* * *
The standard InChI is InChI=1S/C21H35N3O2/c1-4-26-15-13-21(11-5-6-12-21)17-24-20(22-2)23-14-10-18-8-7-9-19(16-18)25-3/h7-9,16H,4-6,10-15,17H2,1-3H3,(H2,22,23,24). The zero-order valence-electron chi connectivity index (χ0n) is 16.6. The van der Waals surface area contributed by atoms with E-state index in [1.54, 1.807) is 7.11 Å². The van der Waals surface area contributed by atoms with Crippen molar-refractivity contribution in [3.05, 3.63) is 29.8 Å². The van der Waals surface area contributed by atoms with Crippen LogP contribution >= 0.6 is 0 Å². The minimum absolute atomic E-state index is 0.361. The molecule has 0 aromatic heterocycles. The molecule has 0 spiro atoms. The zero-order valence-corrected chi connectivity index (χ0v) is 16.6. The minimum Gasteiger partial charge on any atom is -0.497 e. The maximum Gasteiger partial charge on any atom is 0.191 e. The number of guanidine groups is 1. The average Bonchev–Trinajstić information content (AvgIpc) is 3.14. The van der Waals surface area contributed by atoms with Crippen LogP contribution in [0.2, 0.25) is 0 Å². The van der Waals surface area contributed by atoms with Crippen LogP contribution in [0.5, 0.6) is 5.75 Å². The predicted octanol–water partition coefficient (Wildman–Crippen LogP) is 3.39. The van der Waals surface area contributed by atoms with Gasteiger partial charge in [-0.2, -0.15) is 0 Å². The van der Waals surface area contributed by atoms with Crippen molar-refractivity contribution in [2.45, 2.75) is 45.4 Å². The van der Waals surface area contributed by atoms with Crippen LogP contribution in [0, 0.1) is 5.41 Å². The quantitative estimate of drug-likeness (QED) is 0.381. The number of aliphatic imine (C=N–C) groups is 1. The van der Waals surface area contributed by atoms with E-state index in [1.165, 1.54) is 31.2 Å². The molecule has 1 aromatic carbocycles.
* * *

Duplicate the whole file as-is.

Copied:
The standard InChI is InChI=1S/C21H35N3O2/c1-4-26-15-13-21(11-5-6-12-21)17-24-20(22-2)23-14-10-18-8-7-9-19(16-18)25-3/h7-9,16H,4-6,10-15,17H2,1-3H3,(H2,22,23,24). The zero-order valence-electron chi connectivity index (χ0n) is 16.6. The van der Waals surface area contributed by atoms with E-state index in [1.54, 1.807) is 7.11 Å². The van der Waals surface area contributed by atoms with Crippen molar-refractivity contribution in [3.05, 3.63) is 29.8 Å². The van der Waals surface area contributed by atoms with Crippen LogP contribution >= 0.6 is 0 Å². The minimum absolute atomic E-state index is 0.361. The molecule has 0 aromatic heterocycles. The molecule has 0 spiro atoms. The zero-order valence-corrected chi connectivity index (χ0v) is 16.6. The minimum Gasteiger partial charge on any atom is -0.497 e. The maximum Gasteiger partial charge on any atom is 0.191 e. The number of guanidine groups is 1. The average Bonchev–Trinajstić information content (AvgIpc) is 3.14. The van der Waals surface area contributed by atoms with Crippen LogP contribution in [0.2, 0.25) is 0 Å². The van der Waals surface area contributed by atoms with Crippen LogP contribution in [0.5, 0.6) is 5.75 Å². The predicted octanol–water partition coefficient (Wildman–Crippen LogP) is 3.39. The van der Waals surface area contributed by atoms with Gasteiger partial charge in [-0.2, -0.15) is 0 Å². The van der Waals surface area contributed by atoms with Crippen molar-refractivity contribution in [2.45, 2.75) is 45.4 Å². The van der Waals surface area contributed by atoms with Crippen LogP contribution in [0, 0.1) is 5.41 Å². The quantitative estimate of drug-likeness (QED) is 0.381. The number of aliphatic imine (C=N–C) groups is 1. The van der Waals surface area contributed by atoms with E-state index in [1.165, 1.54) is 31.2 Å². The molecule has 1 aromatic carbocycles.